New Winslow S7E17

Noah had been out in the parking lot for a while now. The Limerick was quiet today, probably because they’d been closed for three days in a row and people didn’t know if they were open or not. Olivia tried not to stress herself out with that, though. They’d only been open for a little while and every small business had hiccups when they first started out. Even if their hiccup was more related to a variety of clueless magic users than a damaged water pipe, she could still convince herself that it fit under the same umbrella. But they’d had a few customers today and nearly all of them had come in during the time between Noah saying he was taking out the trash and her realization that he hadn’t returned.

It had been less than twenty-four hours, but it was his idea to go back to work. She’d readily agreed, maybe a little too eagerly, since they did need the money. And that anxious part of her that was still coming down from the fear of the past few days wanted to keep him close. To the point that she’d nearly gone up to his apartment last night to just make sure that he was still there, that he was still breathing. And when he’d come downstairs that morning, she’d held him for a little longer than normal.

But now she was thinking maybe she should have pushed for him to stay home one more day before coming back.

Olivia put the service bell on the counter and went out back, past the messy kitchen and toward the back door. Andrew was still at work at Iris’s shop, but his apartment door was unlocked. Maybe Noah had gone up there for some reason?

No, there he was, standing by the dumpster outside in the small lot behind their building. She walked out, careful to prop the back door open as she went. “Hey!”

He looked at her and for a terrible second, she thought he was drunk. The thought had been on her mind, even before Celine’s attempts had succeeded, that this was all a very likely trigger for a relapse. But then Noah shook his head and smiled back at her. “Sorry,” he said. “I brought the trash out and got distracted.”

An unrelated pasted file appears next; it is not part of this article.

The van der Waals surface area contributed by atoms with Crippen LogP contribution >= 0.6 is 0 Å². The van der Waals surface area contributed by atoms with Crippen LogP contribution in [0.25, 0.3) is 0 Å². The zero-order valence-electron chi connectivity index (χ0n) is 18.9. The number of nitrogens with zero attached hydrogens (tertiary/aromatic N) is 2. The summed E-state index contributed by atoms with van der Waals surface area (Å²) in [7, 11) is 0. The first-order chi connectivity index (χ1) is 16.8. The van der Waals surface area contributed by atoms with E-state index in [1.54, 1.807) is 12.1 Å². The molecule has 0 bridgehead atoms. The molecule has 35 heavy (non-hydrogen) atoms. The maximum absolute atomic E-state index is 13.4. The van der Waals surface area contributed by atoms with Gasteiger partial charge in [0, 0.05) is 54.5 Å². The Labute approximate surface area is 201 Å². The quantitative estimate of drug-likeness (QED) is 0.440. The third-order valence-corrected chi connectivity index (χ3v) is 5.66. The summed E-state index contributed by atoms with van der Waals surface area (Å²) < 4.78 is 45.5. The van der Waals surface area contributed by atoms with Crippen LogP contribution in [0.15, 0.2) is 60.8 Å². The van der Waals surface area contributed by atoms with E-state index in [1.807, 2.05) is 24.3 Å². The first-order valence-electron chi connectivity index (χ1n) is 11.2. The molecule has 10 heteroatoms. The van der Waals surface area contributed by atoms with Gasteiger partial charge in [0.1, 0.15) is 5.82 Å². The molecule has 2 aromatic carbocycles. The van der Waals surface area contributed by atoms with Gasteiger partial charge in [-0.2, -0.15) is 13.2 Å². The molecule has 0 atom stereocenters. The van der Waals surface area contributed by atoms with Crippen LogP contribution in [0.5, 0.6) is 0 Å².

“It’s fine, it was slow.” Olivia said. “Are you hungry? Want some lunch?”

He was about to say no, but she was already on her way in to make them both some sandwiches. Unlike back at Keegan’s, the ingredients here were actually fairly fresh. She threw together a couple sandwiches, then brought them into the back hallway, where she’d set up a small work table with an easy view of the counter. Noah was washing his hands nearby, but to her relief, he came over to the table after without an argument.

They ate in a silence that she was continuously tempted to break. But he looked like he preferred it that way for now and she wanted to give him a little time. Not forever, she was going to have to push the issue if it came to it. But right now she was also just happy to have him back. She hadn’t realized how sure she was that he was gone forever until he’d come back, both mentally and physically.

And now they were jumping right back into their new routine. Mia was starting daycare soon, a gift from her mother for both of their birthdays (as though she hadn’t spoiled Mia rotten and wasn’t going to do the same on Liv’s upcoming thirty-fifth) and that was going to give her a lot of time to really focus on the business. So once Noah was feeling up for it, they could really get moving again.